Unlike other infographics, Donut Charts are easy to create and have a more modern appeal. These unique charts are one great example where illustrating data creatively and comprehensibly can profoundly impact the reader’s understanding. Remember, the integrity and utility of information heavily depend on the raw data; how it is presented plays a significant user comprehension role.
For years, individuals have used Doughnut Charts to present complex information. Although donut charts may resemble pie charts, they are much easier to interpret because they help viewers focus on the value changes. That’s instead of stressing the relative sizes of the sectors. Furthermore, creating a donut chart is relatively straightforward, especially when you know the rules and steps.
In today’s ever-evolving world of data analysis and visualization, charts and diagrams are no longer a luxury but a necessity. Understanding how to create and interpret these illustrations is crucial for anyone hoping to communicate or decipher information effectively. The Donut Charts, in particular, are handy for demonstrating visually appealing and easily comprehendible proportions.
Since they are essentially a variation of Pie Charts, they display data in a circular form similar to a pie chart, except that they have a blank center. Thus, their unique “Donut” shape. Let’s explore the world of graphical charts and learn how to read a donut chart in simple steps. But first, it’s crucial to understand the role of charts and graphs in data management and analytics reporting.
Understanding The Charts And Graphs Role In Real Data Analytics
Technically, data visualization is essential for businesses. For instance, it can help companies to build trust and organize diverse teams around new initiatives. Different types of graphs and charts can help you motivate your team to take action. In addition, they can help you impress investors and stakeholders with goal progress. As well as show your audience what you value as a business.
Generally speaking, charts are graphical representations of data that allow for better understanding and interpretation. They offer a visual alternative to raw data, making it easier to perceive patterns, trends, and correlations that may not be immediately evident from the data itself. There are numerous chart types, each suited to different kinds of data and varying in their sophistication.
Mathematically, a Pie Chart looks like a circle (or a pie) cut into segments. Pie Charts show how the whole is broken down into parts. Usually, unlike Bar Graphs, Pie Charts represent dependent data sets. In layman’s language, Pie Charts show percentages of a whole — your total is, therefore, 100%, and the Pie Chart segments are proportionally sized to represent the percentage of the total.
Pie Charts use visuals to show the viewer the relationship between the whole (the total data amount represented by the circle) and each part (the individual categories of value represented by each colored slice). However, they can only collectively represent data as a whole 100%. Varieties with minimal amounts may be grouped into one portion labeled “other” for ease of use and readability.
- Charts: Mathematically, charts offer a graphical representation of data. Visualizing data through charts helps to uncover patterns, trends, relationships, and structure in data.
- Graphs: In math, a graph can be defined as a pictorial representation or a diagram that represents data or values in an organized manner. The points on the graph often represent the relationship between two or more things.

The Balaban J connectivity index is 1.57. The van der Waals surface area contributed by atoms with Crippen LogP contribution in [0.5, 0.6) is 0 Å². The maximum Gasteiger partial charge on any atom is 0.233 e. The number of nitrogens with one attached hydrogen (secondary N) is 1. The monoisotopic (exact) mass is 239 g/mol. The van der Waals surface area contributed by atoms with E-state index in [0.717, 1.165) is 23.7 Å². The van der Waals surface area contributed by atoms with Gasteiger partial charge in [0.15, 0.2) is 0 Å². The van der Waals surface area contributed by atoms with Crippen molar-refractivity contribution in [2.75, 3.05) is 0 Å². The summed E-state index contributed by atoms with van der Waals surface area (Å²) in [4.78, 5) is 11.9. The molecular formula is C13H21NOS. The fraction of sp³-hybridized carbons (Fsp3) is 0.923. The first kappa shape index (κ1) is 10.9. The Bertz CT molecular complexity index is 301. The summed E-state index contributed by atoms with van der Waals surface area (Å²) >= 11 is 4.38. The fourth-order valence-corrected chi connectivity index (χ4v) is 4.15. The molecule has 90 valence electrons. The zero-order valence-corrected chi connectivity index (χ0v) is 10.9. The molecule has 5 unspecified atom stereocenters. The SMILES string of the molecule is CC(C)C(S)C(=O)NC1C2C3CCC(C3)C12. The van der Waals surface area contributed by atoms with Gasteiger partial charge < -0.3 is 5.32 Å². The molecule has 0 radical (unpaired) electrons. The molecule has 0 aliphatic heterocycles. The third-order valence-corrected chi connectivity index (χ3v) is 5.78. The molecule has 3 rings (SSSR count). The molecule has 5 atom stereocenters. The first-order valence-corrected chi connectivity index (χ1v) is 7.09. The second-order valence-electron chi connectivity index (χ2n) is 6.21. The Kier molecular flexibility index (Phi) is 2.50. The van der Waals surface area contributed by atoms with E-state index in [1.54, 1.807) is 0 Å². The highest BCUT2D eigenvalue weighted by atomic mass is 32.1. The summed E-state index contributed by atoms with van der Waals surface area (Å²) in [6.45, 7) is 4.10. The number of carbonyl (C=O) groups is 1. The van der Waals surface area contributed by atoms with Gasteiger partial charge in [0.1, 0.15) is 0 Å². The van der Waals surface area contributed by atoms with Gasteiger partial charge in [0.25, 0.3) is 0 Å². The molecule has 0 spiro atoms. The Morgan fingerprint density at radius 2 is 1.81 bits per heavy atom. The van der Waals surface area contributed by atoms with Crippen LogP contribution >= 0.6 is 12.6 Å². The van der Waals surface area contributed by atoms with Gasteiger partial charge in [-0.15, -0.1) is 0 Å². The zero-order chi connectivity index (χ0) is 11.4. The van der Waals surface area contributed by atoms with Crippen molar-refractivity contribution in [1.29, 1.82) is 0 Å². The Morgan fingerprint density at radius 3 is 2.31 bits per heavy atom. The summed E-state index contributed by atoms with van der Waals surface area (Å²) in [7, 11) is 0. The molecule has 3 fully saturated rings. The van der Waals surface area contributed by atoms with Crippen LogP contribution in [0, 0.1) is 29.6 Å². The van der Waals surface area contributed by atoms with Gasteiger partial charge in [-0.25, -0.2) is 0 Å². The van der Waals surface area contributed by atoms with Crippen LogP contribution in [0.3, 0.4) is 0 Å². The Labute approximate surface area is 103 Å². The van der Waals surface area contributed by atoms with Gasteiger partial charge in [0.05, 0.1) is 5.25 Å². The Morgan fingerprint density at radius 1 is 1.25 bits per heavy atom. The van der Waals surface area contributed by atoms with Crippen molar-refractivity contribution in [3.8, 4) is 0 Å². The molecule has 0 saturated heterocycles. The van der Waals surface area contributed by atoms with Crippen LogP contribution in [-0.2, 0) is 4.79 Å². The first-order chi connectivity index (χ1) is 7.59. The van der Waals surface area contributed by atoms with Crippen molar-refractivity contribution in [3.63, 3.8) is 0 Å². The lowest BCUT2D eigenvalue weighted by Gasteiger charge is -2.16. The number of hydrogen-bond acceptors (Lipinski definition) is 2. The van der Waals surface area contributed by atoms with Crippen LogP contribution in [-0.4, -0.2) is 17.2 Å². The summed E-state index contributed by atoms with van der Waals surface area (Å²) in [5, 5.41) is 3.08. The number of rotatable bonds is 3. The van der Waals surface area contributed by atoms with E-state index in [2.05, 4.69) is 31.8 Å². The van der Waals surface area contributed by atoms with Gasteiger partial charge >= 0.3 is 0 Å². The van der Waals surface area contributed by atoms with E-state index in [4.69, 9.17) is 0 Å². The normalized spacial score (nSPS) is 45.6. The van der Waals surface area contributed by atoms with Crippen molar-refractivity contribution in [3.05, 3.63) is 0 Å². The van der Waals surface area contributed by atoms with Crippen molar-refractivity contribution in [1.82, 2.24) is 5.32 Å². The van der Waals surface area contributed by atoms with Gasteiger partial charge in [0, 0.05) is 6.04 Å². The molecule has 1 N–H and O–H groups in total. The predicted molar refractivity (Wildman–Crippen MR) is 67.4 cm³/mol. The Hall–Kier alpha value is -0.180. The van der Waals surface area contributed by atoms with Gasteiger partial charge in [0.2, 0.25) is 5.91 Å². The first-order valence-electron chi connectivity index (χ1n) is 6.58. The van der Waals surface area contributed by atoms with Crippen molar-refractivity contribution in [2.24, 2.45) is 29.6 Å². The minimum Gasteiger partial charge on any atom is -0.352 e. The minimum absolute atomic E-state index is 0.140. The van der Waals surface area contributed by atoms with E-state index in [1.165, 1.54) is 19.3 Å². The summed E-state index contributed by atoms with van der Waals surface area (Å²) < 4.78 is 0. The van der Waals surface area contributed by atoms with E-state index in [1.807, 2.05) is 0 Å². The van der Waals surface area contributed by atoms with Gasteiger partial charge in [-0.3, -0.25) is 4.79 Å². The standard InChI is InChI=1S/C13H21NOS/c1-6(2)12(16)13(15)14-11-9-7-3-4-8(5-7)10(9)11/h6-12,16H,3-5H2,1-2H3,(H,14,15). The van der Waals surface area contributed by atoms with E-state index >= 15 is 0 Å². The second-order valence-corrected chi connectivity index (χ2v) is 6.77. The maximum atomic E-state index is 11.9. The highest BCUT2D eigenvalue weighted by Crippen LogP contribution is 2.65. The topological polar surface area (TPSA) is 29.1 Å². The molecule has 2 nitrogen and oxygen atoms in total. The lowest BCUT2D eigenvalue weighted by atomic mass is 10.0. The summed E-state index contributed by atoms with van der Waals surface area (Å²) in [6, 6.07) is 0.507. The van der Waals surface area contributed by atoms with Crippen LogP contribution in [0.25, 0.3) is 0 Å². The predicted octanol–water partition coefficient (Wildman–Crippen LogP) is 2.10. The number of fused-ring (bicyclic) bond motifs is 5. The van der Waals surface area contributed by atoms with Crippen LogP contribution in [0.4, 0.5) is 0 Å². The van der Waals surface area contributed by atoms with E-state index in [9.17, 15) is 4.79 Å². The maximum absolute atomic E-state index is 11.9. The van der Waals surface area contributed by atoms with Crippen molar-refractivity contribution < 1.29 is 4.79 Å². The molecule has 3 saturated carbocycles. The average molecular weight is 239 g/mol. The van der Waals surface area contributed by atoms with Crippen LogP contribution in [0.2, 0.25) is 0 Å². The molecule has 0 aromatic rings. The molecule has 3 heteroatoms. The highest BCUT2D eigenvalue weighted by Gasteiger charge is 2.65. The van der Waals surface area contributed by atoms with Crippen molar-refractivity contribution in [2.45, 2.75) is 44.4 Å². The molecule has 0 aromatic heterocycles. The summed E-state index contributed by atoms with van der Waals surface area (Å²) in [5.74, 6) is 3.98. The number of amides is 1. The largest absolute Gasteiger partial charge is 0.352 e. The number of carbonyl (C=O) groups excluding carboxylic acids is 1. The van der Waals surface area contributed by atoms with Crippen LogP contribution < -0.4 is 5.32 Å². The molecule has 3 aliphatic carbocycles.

- Histograms: A histogram is a specific type of bar chart where the categories are ranges of numbers. Histograms, therefore, show combined continuous data.
- Pictograms: A pictogram is a particular type of bar graph. Instead of using an axis with numbers, it uses pictures to represent a particular number of items. For example, you could use a pictogram for the age data, with an image of a person to show the number of people in each category.
Today, these data charts aim to compare each category’s proportion with that whole. For example, a Pie Chart uses circle slices and color coding to distinguish between data classes. The most common styles include bar charts, line graphs, histograms, pie charts, and donut charts. Each of these excels in their unique ways, making them an indispensable tool for anyone working with data.
Sometimes, when visualizing data, we can combine charts and graphs to give us the best data analytics performance results. Notwithstanding, there are several different types of charts and graphs. On that note, the four most common are line graphs, bar graphs and histograms, pie charts, and Cartesian graphs. Notably, they generally show entirely different things with various options.
- Bar Graphs show numbers that are independent of each other. Example data might include the number of people who prefer Chinese or Indian takeaways for fish and chips.
- Pie Charts show you how a whole is divided into different parts. You might, for example, want to show how a budget had been spent on additional items in a particular year.
- Line Graphs show you how numbers have changed over time. They are used when you have connected data and to show trends, for example, average night-time temperature in each month of the year.
- Cartesian Graphs are widely used in mathematics, particularly Algebra, when discussing data graphs. They compare two sets of numbers, one plotted on the x-axis and one on the y-axis. The numbers can be written as Cartesian coordinates, which look like (x,y), where x is the number read from the x-axis, and y is the number from the y-axis.
Graphs have two axes, the lines that run across the bottom and up the side. The line along the bottom is called the horizontal or x-axis, and the line up the side is called the vertical or y-axis. Usually, the x-axis may contain categories or numbers. You read it from the bottom left of the graph. Similarly, the y-axis usually has numbers starting from the bottom left of the graph layout.
The numbers on the y-axis generally, but not always, start at 0 in the bottom left of the graph and move upwards. Conversely, the axes of a graph are labeled to indicate the type of data they show. Generally, Bar Graphs have categories on the x-axis and numbers on the y-axis (interchangeable). In such a case, you can easily and quickly compare numbers between different data classes.
What The Doughnut Charts Design Composition Entails And Key Purposes